Why Writers Are the Most Powerful People on the Planet

There’s an old curse: May you live in interesting times. We do. Interesting, and often terrifying, heartbreaking, confusing, and scary times.  And then there’s the upcoming election. The world has never moved so fast, and in so many unexpected directions at once. There aren’t any maps any more. We’re deep in uncharted territory.
Which is why “interesting times” is a crucial time to be a writer. Because story is what opens minds, changes hearts, and helps us chart that scary, unfamiliar territory.
In his book Incognito: The Secret Lives of the Brain neuroscientist David Eagleman writes that to make a good narrative, “the brain works around the clock to stitch together a pattern of logic to our daily lives: what just happened and what was my role in it? Fabrication of stories is one of the key businesses in which our brains engage. Brains do this with the single-minded goal of getting the multifaceted actions of [the world around us] to make sense.”
Story is the language of the brain. And in that capacity, story’s main job is to impart useful inside intel on how to navigate the scary, beautiful, unpredictable world we find ourselves in.
As writers, that gives us an unparalleled amount of power, and every day, people are harnessing that power to change lives. Here’s a short list:

  • American movies smuggled into Romania helped cause the 1989 Romanian Revolution. Says Teodor Zamfir, the man who behind the operation that brought the movies into the country, had them dubbed in Romanian, and distributed them: “During a dictatorship which had controlled everything, they lost control of something that seemed insignificant, the videotape. The videotapes set the whole communist system off balance. . . During the 1989 revolution everybody was in the streets because they all knew there was a better life out there. How? From films.”


  • Movies can double as couples therapy. As Tara Parker-Pope writes in the New York Times, “A University of Rochester study found that couples who watched and talked about issues raised in movies like “Steel Magnolias” and “Love Story” were less likely to divorce or separate than couples in a control group. Surprisingly, the “Love Story” intervention was as effective at keeping couples together as two intensive therapist-led methods.” Plus it costs so much less, and there’s popcorn.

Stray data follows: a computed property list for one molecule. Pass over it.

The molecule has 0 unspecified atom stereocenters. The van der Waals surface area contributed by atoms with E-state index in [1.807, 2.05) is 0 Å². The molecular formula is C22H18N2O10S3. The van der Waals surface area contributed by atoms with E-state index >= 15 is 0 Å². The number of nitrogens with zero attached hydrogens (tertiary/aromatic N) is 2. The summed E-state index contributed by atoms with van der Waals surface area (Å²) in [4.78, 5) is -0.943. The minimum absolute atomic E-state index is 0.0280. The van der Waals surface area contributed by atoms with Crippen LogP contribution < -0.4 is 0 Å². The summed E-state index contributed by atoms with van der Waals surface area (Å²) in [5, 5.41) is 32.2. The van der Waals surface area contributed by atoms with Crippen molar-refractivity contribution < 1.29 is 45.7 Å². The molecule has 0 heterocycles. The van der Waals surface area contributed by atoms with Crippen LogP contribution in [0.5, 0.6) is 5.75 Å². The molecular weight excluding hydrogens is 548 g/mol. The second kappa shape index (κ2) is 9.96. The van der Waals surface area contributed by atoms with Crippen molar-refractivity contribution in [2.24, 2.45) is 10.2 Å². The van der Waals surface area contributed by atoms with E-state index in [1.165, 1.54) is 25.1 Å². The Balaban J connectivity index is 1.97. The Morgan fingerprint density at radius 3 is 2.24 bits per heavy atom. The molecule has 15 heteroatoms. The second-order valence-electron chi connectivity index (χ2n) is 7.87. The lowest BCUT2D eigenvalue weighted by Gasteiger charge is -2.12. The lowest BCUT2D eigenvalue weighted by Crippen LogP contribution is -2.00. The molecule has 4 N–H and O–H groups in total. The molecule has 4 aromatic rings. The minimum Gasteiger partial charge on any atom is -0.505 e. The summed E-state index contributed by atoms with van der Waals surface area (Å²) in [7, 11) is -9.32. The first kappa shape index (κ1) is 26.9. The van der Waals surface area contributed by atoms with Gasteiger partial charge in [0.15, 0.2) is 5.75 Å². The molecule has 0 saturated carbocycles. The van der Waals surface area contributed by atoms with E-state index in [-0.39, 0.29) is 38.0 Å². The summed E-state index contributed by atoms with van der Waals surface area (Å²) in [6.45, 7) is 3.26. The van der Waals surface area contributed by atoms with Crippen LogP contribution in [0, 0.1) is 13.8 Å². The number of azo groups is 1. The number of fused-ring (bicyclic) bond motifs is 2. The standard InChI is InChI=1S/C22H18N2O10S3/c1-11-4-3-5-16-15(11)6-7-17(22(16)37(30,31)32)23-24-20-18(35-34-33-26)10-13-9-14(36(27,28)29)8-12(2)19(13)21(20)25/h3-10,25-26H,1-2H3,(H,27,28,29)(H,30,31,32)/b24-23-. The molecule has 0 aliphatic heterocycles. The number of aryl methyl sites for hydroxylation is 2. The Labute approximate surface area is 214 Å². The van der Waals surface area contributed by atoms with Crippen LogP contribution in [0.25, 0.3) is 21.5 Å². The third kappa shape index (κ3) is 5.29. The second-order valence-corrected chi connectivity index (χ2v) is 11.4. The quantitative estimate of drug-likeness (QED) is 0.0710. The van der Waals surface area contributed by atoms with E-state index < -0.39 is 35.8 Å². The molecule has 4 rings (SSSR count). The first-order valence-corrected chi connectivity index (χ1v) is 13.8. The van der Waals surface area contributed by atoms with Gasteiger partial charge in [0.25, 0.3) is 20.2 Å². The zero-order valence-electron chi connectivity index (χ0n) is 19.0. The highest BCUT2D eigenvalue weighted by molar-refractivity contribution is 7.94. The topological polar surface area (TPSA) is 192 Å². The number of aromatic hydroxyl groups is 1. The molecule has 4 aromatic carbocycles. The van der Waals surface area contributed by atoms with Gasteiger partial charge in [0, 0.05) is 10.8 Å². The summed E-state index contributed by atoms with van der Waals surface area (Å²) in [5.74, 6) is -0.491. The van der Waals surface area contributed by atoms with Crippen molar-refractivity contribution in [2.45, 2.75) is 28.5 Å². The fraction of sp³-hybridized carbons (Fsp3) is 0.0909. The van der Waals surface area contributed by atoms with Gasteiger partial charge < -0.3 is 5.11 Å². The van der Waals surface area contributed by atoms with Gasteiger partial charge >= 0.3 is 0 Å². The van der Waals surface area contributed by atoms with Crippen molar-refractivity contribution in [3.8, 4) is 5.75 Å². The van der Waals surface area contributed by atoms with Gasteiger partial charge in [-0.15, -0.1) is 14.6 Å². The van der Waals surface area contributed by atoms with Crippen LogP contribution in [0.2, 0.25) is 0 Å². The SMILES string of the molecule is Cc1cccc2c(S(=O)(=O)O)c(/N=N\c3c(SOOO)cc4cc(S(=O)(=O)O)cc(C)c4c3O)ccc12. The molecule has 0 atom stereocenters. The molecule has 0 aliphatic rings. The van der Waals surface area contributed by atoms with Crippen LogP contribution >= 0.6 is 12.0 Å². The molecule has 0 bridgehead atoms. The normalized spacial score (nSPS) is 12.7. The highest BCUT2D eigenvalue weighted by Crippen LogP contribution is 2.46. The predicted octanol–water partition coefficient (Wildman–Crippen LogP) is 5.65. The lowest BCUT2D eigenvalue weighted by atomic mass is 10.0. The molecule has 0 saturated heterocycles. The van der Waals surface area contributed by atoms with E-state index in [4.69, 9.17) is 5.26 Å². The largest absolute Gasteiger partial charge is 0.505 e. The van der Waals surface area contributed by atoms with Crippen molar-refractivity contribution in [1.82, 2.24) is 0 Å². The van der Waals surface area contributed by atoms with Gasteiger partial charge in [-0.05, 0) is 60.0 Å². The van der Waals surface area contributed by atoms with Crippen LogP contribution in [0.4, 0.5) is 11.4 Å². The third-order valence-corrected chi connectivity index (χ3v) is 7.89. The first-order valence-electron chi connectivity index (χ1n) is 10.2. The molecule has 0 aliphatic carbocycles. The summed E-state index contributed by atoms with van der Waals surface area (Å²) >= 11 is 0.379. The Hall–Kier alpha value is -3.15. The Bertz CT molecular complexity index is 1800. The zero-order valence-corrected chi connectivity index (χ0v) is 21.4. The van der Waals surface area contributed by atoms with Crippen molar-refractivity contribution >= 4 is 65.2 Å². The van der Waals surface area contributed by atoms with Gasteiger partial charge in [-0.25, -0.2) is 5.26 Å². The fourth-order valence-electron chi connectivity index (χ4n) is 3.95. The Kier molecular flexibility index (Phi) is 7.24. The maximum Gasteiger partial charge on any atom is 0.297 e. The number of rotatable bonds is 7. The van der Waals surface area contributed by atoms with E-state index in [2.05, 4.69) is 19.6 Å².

• Novels enlarge our brain’s capacity for empathy, and change how we see the world, ourselves, and how we then act in it. As Annie Murphy Paul writes: “Fiction — with its redolent details, imaginative metaphors and attentive descriptions of people and their actions — offers an especially rich replica. Indeed, in one respect novels go beyond simulating reality to give readers an experience unavailable off the page: the opportunity to enter fully into other people’s thoughts and feelings.”


  • Novels help make doctors better understand their patients and themselves. Says Daniel Marchalik, M.D. in the New York Times: “Our busy jobs on the hospital wards require precision and efficiency, but in literature class we can slow down and explore human lives and thoughts in a different, more complex way. The class is an anatomy lab of the mind.”


  • And, on a purely personal level, reading novels can make you happier. Not to mention calmer, healthier, more creative and better able to sleep through the night. Says Ceridwen Dovey in The New Yorker: “Reading has been shown to put our brains into a pleasurable trance-like state, similar to meditation, and it brings the same health benefits of deep relaxation and inner calm. Regular readers sleep better, have lower stress levels, higher self-esteem, and lower rates of depression than non-readers.” 

How is it that reading stories – losing oneself in a narrative – has so much power? What’s the secret?
As Virginia Woolf wrote, a book “splits us into two parts as we read,” for “the state of reading consists in the complete elimination of the ego,” while promising “perpetual union” with another mind. In other words, Virginia Woolf defined the prototype for a Vulcan Mind Meld decades before Star Trek dreamed it up.
Story doesn’t just help us walk in the shoes of others, far more potently it puts us into the minds of others as they navigate the uncharted rapids life has so unceremoniously tossed them into. That’s precisely how writers change hearts, minds and lives, and what makes writers so influential.
But there’s one caveat: you have to have actually written a story. One that meets the reader’s hardwired expectations, seducing her away from her real life and into the world of the story. The trouble is that these expectations are tacit – so most of us don’t know that they’re what’s grabbed us. And when we’re readers, that’s absolutely fine.
But as writers we kind of have to know what these expectations are, otherwise how can we be sure our stories meet them? That’s why I’ll be diving into one of these hardwired expectations every Friday here for the next 14 weeks – which will take us up to and through the publication of my book, Story Genius. I want to share some of the book’s inside info with you – the writers who follow me in this space – so that you can get an exclusive peek at what readers crave, and how to get it onto the page.
Because when it comes to how to create a story that grabs the reader at hello, well that’s what Story Genius is all about . . .

Lisa Cron1 Comment